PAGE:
Another problem area for the SU carbs is the choke cables.  Only use solid steel inner cable.  If Nissan's price is too high, go to a lawnmower store and buy spring steel solid cable there (or a throttle cable kit).  Replace your old housings with bicycle cable housing.  Motorcycle shops sell cable lube and a pressurized applicator tool.  ZTherapy shows how to make a choke lever reinforcing plate in our "Datsun 240Z-280ZX TuneUp Video" 

Linkage assembly is the most difficult, brain numbing procedure of the SU reassembly.  Left and right are mirror images of each other


4 Screw only-See the keyhole in the linkage?  Most jammed linkages are caused because the rod gets caught in this.  Engineering-wise, it's impossible if everything is assembled correctly.  But, if we humans can screw it up, we will!

The newer 3 screw linkage uses a spring loaded cotter pin assembly, preventing this jamming.

This is the brass (yellow) butterfly, a 1998 ZTherapy Stainless Steel throttle shaft, and new machine cap screws.

We now use ball bearings to prevent sticky throttle shafts.

The 4 screw carbs are more difficult to get the throttle shaft out.  The ends of the brass screws are "staked" in place with a waffle punch.  In other words, the end of the screw is deformed so it will not fall out or loosen up.  Removing these screws is virtually impossible with only a screwdriver.  The end of the screw must be filed/ground down to get past the deformed area.  I use a tiny Dremel tool grinding bit mounted in a 1/4 inch 28,000 rpm Die Grinder.  If the screw is not ground down, it will twist apart, necessitating drilling out the screw.  Drilling may damage the butterfly, if not done carefully!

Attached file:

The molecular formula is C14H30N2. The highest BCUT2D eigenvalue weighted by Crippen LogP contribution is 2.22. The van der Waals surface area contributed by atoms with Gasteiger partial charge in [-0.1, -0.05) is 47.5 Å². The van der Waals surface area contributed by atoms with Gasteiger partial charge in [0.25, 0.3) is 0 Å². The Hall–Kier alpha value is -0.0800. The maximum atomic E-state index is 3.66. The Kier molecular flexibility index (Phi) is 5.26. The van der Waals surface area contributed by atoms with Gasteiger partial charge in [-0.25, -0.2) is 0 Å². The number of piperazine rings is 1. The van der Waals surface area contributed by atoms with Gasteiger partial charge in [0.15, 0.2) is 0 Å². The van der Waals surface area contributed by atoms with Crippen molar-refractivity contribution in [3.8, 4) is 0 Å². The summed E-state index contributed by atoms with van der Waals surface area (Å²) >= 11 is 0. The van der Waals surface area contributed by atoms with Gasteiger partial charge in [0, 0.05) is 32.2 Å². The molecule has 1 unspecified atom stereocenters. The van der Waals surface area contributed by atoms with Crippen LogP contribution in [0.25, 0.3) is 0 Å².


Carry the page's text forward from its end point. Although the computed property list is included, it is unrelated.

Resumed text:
The yellow pin is the piston push pin.  It is spring loaded.  All it does is allows the mechanic to push open the piston.  Releasing it allows the piston to drop with a thunk, verifying proper alignment of the nozzle and operation of the piston.

Removing the gas tube clamp can be impossible unless you hold onto the clamp "nut" with some Vice Grips.  The alternative is twisting the clamp apart.  Big note here:  Use only genuine Nissan gas hoses or ZTherapy supplied hose.  These are high silicone, and should last 20 or so years without cracking.  Other suppliers' products are reputed to crack after a year.  NEVER use straight gas line from the parts store or vacuum tubing.  The soft walls and high silicone content of the OEM/ZTherapy hose is critical to proper nozzle operation.  ZTherapy sells the correct gas tube and new or replated clamps. 

When installing or removing the carbs from your manifold, all the nuts need to be loosened up before trying to remove them.  There is no clearance on the bottom of the carb to remove one of the nuts.  Sliding the body out a bit will allow the nuts to be removed.  Quiz time:  Is this a 3 or 4 screw body?  It's a 4 screw or a 3 screw "no tab" or "narrow tab" .  See the flat round disc next to the blue nozzle?  That only goes on the tabless carbs.  This pix also shows the round disc under the blue nozzle.  Screwing this disc up or down changes the fuel ratio across the board-at idle and under throttle.  The 3 wide screw carb also uses a disc, but is is flat stamped steel with half moon cutouts around it.   Don't get bent out of shape as to which 3 screw you have.  It really does not matter, and we can sell you whichever you like. 

These are all the bits for a single float chamber.